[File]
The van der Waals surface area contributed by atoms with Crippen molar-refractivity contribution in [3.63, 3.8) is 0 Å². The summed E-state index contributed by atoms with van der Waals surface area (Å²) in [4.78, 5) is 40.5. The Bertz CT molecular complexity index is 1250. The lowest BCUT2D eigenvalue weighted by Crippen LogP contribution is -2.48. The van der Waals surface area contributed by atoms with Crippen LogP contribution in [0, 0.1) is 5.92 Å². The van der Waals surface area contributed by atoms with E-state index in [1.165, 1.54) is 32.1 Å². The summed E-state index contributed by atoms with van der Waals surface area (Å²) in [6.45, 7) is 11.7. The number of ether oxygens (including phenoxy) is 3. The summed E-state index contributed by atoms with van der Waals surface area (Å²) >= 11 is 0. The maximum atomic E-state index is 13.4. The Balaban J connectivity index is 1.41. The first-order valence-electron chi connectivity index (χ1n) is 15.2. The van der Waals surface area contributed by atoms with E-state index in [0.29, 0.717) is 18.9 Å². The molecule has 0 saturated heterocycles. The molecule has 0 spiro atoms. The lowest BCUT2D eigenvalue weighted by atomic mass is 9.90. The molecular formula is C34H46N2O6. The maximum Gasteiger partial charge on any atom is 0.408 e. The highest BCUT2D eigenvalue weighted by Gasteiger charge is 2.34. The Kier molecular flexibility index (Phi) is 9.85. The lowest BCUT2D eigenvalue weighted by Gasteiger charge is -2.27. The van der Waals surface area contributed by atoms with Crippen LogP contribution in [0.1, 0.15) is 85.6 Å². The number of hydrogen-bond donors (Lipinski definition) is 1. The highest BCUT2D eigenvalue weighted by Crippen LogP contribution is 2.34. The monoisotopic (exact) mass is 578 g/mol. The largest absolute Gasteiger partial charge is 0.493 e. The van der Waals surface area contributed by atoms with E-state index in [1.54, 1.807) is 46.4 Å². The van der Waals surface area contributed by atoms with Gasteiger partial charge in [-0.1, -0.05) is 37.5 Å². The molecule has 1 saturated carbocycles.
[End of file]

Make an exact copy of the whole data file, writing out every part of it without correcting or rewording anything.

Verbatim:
The van der Waals surface area contributed by atoms with Crippen molar-refractivity contribution in [3.63, 3.8) is 0 Å². The summed E-state index contributed by atoms with van der Waals surface area (Å²) in [4.78, 5) is 40.5. The Bertz CT molecular complexity index is 1250. The lowest BCUT2D eigenvalue weighted by Crippen LogP contribution is -2.48. The van der Waals surface area contributed by atoms with Crippen LogP contribution in [0, 0.1) is 5.92 Å². The van der Waals surface area contributed by atoms with E-state index in [1.165, 1.54) is 32.1 Å². The summed E-state index contributed by atoms with van der Waals surface area (Å²) in [6.45, 7) is 11.7. The number of ether oxygens (including phenoxy) is 3. The summed E-state index contributed by atoms with van der Waals surface area (Å²) >= 11 is 0. The maximum atomic E-state index is 13.4. The Balaban J connectivity index is 1.41. The first-order valence-electron chi connectivity index (χ1n) is 15.2. The van der Waals surface area contributed by atoms with E-state index in [0.29, 0.717) is 18.9 Å². The molecule has 0 saturated heterocycles. The molecule has 0 spiro atoms. The lowest BCUT2D eigenvalue weighted by atomic mass is 9.90. The molecular formula is C34H46N2O6. The maximum Gasteiger partial charge on any atom is 0.408 e. The highest BCUT2D eigenvalue weighted by Gasteiger charge is 2.34. The Kier molecular flexibility index (Phi) is 9.85. The lowest BCUT2D eigenvalue weighted by Gasteiger charge is -2.27. The van der Waals surface area contributed by atoms with Crippen LogP contribution in [0.1, 0.15) is 85.6 Å². The number of hydrogen-bond donors (Lipinski definition) is 1. The highest BCUT2D eigenvalue weighted by Crippen LogP contribution is 2.34. The monoisotopic (exact) mass is 578 g/mol. The largest absolute Gasteiger partial charge is 0.493 e. The van der Waals surface area contributed by atoms with E-state index in [1.54, 1.807) is 46.4 Å². The van der Waals surface area contributed by atoms with Gasteiger partial charge in [-0.1, -0.05) is 37.5 Å². The molecule has 1 saturated carbocycles.